Detail of The Rhinebeck Panorama: 19th century
© Museum of London
Full image caption
Detail of The Rhinebeck Panorama. Panoramic View of London from a point above the present day Tower Bridge, looking west. The Rhinebeck Panorama is an extraordinary bird's eye view of London at the beginning of the nineteenth century. Rhinebeck is a town on the Hudson River in the USA. It was here, in an attic in 1941, that the panorama was discovered - lining a barrel full of pistols. The panorama takes the viewer back to London in about 1810 and lifts them high above the river, mid-way between Bermondsey and the Tower of London, looking west. The wide vista looks down on streets and squares and across chimneys and rooftops to churches and several landmarks which are clearly recognisable today. The Thames, busy with boats of all kinds, winds its way west as far as Windsor Castle which is just visible on the horizon. The panorama consists of four watercolour panels mounted and framed together to make an image almost nine feet, or just over two and a half metres, in length.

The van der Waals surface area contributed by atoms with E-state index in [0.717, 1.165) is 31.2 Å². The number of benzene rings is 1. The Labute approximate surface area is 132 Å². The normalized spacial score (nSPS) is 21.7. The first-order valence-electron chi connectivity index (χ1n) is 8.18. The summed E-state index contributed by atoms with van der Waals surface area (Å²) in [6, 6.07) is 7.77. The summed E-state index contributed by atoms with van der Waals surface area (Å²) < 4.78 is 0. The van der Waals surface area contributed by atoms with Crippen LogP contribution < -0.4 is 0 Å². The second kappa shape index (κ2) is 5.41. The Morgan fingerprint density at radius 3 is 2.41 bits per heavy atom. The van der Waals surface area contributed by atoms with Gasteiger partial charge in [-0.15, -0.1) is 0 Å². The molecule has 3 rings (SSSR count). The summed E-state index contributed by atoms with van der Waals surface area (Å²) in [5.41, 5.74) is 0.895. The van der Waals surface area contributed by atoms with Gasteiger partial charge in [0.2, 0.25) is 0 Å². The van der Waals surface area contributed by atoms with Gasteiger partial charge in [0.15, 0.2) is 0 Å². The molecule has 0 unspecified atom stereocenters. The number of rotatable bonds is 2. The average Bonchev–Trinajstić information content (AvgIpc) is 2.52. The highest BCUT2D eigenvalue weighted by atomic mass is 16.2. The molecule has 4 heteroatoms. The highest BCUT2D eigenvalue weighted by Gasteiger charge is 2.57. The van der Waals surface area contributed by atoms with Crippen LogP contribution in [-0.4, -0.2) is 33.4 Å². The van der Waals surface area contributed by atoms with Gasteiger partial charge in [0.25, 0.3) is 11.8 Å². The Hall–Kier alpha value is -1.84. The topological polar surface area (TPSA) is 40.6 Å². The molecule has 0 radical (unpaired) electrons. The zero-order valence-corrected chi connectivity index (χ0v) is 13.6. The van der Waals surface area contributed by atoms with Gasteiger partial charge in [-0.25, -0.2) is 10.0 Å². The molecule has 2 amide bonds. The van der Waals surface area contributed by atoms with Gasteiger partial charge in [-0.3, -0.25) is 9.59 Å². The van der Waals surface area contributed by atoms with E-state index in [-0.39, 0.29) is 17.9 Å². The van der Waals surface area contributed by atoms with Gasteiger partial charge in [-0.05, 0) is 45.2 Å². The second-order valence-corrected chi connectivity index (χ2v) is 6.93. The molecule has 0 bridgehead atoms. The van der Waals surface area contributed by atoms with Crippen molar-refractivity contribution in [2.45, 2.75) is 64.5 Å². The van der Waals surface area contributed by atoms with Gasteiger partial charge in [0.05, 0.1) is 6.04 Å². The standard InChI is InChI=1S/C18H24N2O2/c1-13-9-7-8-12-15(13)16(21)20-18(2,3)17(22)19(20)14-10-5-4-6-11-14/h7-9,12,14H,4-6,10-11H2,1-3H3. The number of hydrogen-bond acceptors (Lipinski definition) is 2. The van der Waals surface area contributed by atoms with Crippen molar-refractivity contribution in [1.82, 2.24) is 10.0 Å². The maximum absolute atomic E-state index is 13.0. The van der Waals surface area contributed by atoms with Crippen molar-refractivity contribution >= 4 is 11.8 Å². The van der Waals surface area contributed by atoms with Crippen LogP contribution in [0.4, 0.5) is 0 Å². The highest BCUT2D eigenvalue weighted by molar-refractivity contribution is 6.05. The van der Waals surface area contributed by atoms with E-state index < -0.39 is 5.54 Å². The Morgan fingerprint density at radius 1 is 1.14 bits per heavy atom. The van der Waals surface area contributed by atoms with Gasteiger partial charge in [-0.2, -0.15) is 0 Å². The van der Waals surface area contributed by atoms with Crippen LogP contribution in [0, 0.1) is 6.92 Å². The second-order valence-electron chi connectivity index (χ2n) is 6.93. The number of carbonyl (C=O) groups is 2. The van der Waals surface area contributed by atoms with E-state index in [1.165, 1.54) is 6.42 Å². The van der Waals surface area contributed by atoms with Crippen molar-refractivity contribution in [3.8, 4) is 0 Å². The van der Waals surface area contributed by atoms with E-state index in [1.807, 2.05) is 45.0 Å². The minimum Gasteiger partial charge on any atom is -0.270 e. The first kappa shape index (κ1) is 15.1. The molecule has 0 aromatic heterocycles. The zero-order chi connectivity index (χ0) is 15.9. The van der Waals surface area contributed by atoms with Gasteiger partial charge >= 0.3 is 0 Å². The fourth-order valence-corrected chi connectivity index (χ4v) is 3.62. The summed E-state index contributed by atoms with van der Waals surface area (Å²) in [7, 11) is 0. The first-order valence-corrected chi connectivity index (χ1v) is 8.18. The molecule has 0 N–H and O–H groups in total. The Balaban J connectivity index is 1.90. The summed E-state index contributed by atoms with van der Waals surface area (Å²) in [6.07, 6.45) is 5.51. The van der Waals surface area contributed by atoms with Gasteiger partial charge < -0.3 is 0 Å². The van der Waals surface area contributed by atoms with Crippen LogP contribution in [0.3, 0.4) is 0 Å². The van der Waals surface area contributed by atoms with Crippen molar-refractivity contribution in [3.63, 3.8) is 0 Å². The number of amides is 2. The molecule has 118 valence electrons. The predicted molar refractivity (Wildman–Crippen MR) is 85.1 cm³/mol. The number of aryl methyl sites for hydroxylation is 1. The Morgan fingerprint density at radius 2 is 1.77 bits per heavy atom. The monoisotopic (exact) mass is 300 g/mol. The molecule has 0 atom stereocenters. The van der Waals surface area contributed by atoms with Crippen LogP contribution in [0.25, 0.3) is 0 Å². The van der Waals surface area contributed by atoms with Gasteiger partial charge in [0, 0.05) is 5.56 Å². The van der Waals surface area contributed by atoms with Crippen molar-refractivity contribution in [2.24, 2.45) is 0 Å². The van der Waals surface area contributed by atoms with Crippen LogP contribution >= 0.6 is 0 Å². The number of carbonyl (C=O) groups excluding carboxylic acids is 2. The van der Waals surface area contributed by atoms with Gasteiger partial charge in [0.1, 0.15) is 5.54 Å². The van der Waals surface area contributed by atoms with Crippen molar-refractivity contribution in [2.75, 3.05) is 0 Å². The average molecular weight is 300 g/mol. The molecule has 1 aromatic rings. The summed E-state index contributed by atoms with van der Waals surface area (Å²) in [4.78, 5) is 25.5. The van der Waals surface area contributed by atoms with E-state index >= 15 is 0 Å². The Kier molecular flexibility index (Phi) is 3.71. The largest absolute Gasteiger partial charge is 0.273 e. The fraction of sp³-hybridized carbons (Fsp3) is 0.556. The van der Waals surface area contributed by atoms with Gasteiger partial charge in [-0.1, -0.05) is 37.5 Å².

1805 AD - 1807 AD